As of the 6th century B.C., an Etruscan town flourished on the shores of Lake Bolsena, the largest volcanic lake in Europe, in present-day Montefiascone.
Many archaeologists even indicate the Montefiascone area as site of the most important Etruscan sanctuary, Fanum Voltumna, “shrine of Voltumna.” The Etruscan dodecapoli (league of 12 city-states) met annually at Fanum, in a place elected as omphalos (sacred navel), the geographical and spiritual center of Etruria, the Etruscan nation. Political and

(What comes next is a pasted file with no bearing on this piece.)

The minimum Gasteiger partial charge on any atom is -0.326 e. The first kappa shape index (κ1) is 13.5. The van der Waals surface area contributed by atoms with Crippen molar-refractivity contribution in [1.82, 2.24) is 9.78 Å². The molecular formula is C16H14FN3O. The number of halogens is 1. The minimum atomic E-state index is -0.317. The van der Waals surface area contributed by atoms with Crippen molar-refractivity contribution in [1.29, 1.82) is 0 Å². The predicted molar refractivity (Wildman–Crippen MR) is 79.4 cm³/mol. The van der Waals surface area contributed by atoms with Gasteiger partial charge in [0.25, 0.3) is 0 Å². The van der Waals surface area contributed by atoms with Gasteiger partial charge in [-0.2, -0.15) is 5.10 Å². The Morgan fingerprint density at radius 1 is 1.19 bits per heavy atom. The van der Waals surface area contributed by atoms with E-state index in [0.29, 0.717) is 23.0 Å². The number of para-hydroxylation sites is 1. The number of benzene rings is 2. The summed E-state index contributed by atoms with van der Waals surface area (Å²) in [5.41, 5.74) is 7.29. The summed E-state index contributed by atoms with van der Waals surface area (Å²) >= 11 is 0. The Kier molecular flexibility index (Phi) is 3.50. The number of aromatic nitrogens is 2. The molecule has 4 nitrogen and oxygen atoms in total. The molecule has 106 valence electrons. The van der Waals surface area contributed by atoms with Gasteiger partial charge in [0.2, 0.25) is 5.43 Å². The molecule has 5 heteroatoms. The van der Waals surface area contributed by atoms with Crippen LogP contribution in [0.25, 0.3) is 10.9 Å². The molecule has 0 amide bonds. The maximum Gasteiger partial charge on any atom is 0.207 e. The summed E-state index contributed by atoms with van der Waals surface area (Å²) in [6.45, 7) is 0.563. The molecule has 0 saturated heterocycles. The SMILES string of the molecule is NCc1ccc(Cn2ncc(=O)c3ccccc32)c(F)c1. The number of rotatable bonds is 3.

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Right below the San Nicola di Bari fresco cycle is the 12th century tomb of Johannes Defuk, a noble German prelate who died in Montefiascone on his way to Rome for the incarnation of Henry V, Holy Roman Emperor. Legend says that this nobleman had ordered his servant, Martino, to precede him on the trip, indicating “EST” in places where he found a good wine. The legend has a tragicomic gran finale. Arriving in Montefiascone, Defuk found a triple “EST” and stopped to drink so much of the recommended wine that he died. The inscription on his tombstone is inscribed with the words, “Est est est propter nimium est hic Johannes De Fuk dominus meus mortuus est,” (“Est Est Est here lies my lord Defuk, who died for too much Est”). Travelers can try that Est!! Est!! Est!! white wine while exploring the Lake Bolsena area. I wonder if it is good enough to die for!